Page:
This refers to the Quick Edit “Decoupling from Drought” (Mint, 12 August). Even though we cannot panic, what is now worrisome is the famine conditions that will ultimately cause untold misery to the poor and middle class—unless the government takes concrete steps to mitigate the hardship. As reported, the rural economy might be insulated to some extent against drought conditions, but the reality is that staple food may not available at reasonable prices because of low output, speculation and hoarding. Hence, it is difficult to escape from the clutches of the drought devil if the bad monsoon prolongs beyond the kharif season this year. Decoupling from drought is possible through proactive steps that need to be taken by the government early—not after the occurrence of suicide deaths and agitations.
— K.N.V.S. Subrahmanyam
The news story, “Will Ambani case hit Deora sales pitch?” (Mint, 10 August), highlights the challenge faced by the Union petroleum minister as he seeks global investors for the eighth round of auctions of oil and gas blocks. None of the global investors such as Shell and ExxonMobil has shown any interest in the process because of the openly partisan stand of the ministry in the ongoing Ambani gas dispute. By tinkering with its own policy on gas price fixation and marketing in the RNRL-RIL matter, the ministry has made its task even more difficult for future auctions.
The Ambani case has evoked widespread interest abroad and global investors have watched as Deora has shuffled from one position to another in order to protect RIL, with which he has a long history. It will be a Herculean task for Deora and his officials in the ministry to now expect companies to invest billions of dollars in gas exploration without allowing the companies themselves to fix the price at which and the buyers to whom they can sell. The government has no one but itself to blame for messing up this high-stakes game. It has to make amends fast if it needs to attract foreign investment in this vital sector.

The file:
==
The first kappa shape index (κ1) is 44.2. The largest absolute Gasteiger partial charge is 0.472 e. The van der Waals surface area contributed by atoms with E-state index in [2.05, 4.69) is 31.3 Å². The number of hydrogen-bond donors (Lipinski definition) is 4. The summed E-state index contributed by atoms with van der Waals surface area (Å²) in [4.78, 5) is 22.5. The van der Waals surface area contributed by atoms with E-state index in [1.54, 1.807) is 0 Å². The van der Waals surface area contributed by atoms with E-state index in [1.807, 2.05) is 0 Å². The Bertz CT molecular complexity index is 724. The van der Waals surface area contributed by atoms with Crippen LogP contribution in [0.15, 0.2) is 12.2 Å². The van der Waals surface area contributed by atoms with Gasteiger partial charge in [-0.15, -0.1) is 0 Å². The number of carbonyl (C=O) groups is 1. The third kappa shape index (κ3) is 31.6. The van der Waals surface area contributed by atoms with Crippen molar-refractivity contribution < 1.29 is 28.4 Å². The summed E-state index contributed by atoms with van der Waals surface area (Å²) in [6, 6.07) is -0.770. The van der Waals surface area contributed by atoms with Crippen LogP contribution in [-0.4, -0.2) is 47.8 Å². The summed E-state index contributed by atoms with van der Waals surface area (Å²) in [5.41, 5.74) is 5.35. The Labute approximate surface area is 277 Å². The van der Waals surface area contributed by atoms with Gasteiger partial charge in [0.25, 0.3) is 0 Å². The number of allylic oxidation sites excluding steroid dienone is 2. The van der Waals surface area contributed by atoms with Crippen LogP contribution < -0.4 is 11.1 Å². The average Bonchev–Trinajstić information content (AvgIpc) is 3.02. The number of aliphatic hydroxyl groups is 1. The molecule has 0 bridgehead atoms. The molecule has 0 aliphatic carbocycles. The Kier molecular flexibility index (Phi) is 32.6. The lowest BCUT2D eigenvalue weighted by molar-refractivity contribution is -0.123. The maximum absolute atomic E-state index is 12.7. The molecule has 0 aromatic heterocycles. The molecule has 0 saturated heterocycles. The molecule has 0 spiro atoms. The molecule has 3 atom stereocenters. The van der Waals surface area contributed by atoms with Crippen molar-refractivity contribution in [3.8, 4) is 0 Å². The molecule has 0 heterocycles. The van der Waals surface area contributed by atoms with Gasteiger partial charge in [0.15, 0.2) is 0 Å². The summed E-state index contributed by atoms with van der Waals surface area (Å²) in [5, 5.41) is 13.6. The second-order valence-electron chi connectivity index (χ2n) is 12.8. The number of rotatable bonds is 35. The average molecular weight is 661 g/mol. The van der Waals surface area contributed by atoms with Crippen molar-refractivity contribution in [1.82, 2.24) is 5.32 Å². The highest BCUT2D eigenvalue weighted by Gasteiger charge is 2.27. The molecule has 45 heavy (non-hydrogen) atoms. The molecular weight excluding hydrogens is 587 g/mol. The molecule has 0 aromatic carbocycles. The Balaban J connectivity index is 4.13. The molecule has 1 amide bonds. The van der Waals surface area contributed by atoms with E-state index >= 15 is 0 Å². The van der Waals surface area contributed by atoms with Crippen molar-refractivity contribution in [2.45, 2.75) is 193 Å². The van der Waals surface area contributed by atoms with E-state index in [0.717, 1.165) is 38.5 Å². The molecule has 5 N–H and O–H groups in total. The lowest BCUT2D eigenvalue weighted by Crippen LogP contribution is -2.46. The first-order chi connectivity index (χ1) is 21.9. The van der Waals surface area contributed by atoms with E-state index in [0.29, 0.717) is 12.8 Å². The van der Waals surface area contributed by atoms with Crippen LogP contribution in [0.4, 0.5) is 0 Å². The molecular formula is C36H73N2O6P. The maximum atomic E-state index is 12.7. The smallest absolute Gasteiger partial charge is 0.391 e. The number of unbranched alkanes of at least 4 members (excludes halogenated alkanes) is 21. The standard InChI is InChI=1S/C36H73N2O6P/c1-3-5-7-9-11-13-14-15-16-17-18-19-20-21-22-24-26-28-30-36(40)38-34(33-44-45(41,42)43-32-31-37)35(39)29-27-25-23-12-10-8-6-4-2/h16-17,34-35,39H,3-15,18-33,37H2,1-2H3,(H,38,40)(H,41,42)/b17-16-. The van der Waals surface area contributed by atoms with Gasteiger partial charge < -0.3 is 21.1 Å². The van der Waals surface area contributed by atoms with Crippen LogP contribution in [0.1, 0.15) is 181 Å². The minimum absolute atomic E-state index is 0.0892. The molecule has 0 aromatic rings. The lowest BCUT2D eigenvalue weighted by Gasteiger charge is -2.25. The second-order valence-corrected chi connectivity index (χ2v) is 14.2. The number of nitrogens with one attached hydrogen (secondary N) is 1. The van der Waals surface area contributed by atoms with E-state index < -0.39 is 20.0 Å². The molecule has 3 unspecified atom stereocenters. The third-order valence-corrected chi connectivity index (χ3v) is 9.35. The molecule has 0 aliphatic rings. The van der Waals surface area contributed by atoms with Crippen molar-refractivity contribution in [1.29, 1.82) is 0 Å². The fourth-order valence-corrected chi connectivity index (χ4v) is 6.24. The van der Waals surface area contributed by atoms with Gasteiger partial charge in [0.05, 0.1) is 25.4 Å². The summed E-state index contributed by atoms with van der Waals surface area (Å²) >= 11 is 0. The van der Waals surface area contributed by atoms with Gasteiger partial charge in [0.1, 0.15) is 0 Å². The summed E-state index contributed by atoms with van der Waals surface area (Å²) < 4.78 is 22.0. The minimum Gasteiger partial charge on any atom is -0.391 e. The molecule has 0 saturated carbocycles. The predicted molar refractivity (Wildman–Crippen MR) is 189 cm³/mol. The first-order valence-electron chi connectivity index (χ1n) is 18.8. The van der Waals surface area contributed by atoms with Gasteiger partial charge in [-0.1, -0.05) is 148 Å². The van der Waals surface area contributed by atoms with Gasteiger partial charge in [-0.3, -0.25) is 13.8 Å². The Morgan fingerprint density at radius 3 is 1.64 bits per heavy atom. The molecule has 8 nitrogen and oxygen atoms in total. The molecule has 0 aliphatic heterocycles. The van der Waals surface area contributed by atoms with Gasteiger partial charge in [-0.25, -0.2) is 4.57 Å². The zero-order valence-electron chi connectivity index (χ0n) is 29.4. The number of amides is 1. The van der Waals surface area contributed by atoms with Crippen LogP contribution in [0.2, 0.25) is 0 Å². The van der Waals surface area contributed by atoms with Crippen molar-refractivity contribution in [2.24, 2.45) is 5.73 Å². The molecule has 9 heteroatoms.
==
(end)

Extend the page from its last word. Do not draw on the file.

— Rishi Chugh
Arvind Jadhav is absolutely right in sending the message to his staff at Air India that there is no free lunch (“Turning around Air India”, 10 August). The message is that one has to perform to stay relevant and remain in the race, since competition in the aviation sector is cut-throat. To minimize the huge losses incurred by the national carrier, Jadhav needs to explore the following:
·Reduce the turnaround time and utilize the existing fleet for more numbers of flights in a day—to earn more revenue;
·No incentive should be given to any employee, whatever the reasons and whatever the implications;
·Jadhav should be given free hand by the government to restructure the business model;
·No more fleet addition should take place until the time we see some turnaround sign and until the existing fleet has been utilized to the hilt.
— Bal Govind
The Indian Banks’ Association (IBA), the government’s chief negotiating representative, at one point appeared to agree to a 30% increase in the wages of the bank employees. But it has now agreed to a 13% increase, which is not acceptable to the United Forum of Bank Unions. This led public sector bank employees to go on a two-day strike. Such irresponsible behaviour not only affects customers, but also stifles business and paralyzes the country’s economy.
Agreed: these bank employees are paid less compared with the Union government staff and other public sector employees. But the timing of the strike was wrong. There is an acute worldwide recession where thousands have lost their jobs, or even taken severe pay cuts. When IBA knows that the wage settlement of bank employees is due for revision, it should have come to a negotiated settlement, avoiding a further strike.
— Bidyut Kumar Chatterjee